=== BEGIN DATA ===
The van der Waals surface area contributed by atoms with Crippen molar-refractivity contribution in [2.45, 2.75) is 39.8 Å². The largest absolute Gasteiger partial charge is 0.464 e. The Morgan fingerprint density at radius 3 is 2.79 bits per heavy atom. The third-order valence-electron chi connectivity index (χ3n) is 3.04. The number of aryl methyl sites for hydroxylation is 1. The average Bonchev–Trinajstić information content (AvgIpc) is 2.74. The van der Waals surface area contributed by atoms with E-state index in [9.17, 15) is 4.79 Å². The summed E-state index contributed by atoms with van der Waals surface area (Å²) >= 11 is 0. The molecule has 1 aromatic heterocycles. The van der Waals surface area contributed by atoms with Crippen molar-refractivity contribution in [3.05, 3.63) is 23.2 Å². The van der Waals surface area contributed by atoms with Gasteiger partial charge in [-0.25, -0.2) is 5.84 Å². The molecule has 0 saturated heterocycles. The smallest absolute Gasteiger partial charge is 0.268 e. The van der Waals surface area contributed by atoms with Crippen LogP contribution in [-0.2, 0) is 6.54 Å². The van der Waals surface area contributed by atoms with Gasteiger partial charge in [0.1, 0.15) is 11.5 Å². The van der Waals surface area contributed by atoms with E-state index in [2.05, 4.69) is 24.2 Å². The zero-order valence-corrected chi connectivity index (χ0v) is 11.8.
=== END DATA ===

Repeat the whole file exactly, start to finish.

The van der Waals surface area contributed by atoms with Crippen molar-refractivity contribution in [2.45, 2.75) is 39.8 Å². The largest absolute Gasteiger partial charge is 0.464 e. The Morgan fingerprint density at radius 3 is 2.79 bits per heavy atom. The third-order valence-electron chi connectivity index (χ3n) is 3.04. The number of aryl methyl sites for hydroxylation is 1. The average Bonchev–Trinajstić information content (AvgIpc) is 2.74. The van der Waals surface area contributed by atoms with E-state index in [9.17, 15) is 4.79 Å². The summed E-state index contributed by atoms with van der Waals surface area (Å²) >= 11 is 0. The molecule has 1 aromatic heterocycles. The van der Waals surface area contributed by atoms with Crippen molar-refractivity contribution in [3.05, 3.63) is 23.2 Å². The van der Waals surface area contributed by atoms with Gasteiger partial charge in [-0.25, -0.2) is 5.84 Å². The molecule has 0 saturated heterocycles. The smallest absolute Gasteiger partial charge is 0.268 e. The van der Waals surface area contributed by atoms with Crippen LogP contribution in [-0.2, 0) is 6.54 Å². The van der Waals surface area contributed by atoms with Gasteiger partial charge in [0.1, 0.15) is 11.5 Å². The van der Waals surface area contributed by atoms with E-state index in [2.05, 4.69) is 24.2 Å². The zero-order valence-corrected chi connectivity index (χ0v) is 11.8.